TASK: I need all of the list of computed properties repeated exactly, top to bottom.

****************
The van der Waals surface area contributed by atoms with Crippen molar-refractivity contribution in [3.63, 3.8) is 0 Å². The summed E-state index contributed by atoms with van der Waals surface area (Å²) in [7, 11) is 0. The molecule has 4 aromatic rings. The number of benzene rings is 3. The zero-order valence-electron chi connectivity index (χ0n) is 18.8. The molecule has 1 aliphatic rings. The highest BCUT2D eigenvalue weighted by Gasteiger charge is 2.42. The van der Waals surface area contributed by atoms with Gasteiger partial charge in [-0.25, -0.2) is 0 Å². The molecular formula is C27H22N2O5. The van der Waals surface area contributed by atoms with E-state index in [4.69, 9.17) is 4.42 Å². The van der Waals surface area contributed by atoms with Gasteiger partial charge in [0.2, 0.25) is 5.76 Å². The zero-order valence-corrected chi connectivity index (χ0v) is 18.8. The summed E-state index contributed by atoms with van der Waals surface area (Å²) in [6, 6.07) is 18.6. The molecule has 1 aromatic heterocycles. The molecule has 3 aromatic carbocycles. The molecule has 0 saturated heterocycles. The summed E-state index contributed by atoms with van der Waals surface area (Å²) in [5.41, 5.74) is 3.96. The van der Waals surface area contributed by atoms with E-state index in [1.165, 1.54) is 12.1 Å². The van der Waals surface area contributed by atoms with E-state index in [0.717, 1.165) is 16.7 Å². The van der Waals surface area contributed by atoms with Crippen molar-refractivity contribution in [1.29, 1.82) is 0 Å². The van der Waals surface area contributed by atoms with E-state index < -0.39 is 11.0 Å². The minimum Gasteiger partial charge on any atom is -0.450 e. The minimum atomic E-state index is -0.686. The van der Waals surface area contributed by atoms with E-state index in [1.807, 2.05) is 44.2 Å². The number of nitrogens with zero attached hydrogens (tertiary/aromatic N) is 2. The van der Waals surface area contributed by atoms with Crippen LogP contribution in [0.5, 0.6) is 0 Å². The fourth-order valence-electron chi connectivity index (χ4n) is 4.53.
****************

The van der Waals surface area contributed by atoms with Crippen molar-refractivity contribution in [3.63, 3.8) is 0 Å². The summed E-state index contributed by atoms with van der Waals surface area (Å²) in [7, 11) is 0. The molecule has 4 aromatic rings. The number of benzene rings is 3. The zero-order valence-electron chi connectivity index (χ0n) is 18.8. The molecule has 1 aliphatic rings. The highest BCUT2D eigenvalue weighted by Gasteiger charge is 2.42. The van der Waals surface area contributed by atoms with Gasteiger partial charge in [-0.25, -0.2) is 0 Å². The molecular formula is C27H22N2O5. The van der Waals surface area contributed by atoms with E-state index in [4.69, 9.17) is 4.42 Å². The van der Waals surface area contributed by atoms with Gasteiger partial charge in [0.2, 0.25) is 5.76 Å². The zero-order valence-corrected chi connectivity index (χ0v) is 18.8. The summed E-state index contributed by atoms with van der Waals surface area (Å²) in [6, 6.07) is 18.6. The molecule has 1 aromatic heterocycles. The molecule has 3 aromatic carbocycles. The molecule has 0 saturated heterocycles. The summed E-state index contributed by atoms with van der Waals surface area (Å²) in [5.41, 5.74) is 3.96. The van der Waals surface area contributed by atoms with E-state index in [1.165, 1.54) is 12.1 Å². The van der Waals surface area contributed by atoms with E-state index in [0.717, 1.165) is 16.7 Å². The van der Waals surface area contributed by atoms with Crippen molar-refractivity contribution in [1.29, 1.82) is 0 Å². The van der Waals surface area contributed by atoms with E-state index < -0.39 is 11.0 Å². The minimum Gasteiger partial charge on any atom is -0.450 e. The minimum atomic E-state index is -0.686. The van der Waals surface area contributed by atoms with E-state index in [1.807, 2.05) is 44.2 Å². The number of nitrogens with zero attached hydrogens (tertiary/aromatic N) is 2. The van der Waals surface area contributed by atoms with Crippen LogP contribution in [0.5, 0.6) is 0 Å². The fourth-order valence-electron chi connectivity index (χ4n) is 4.53.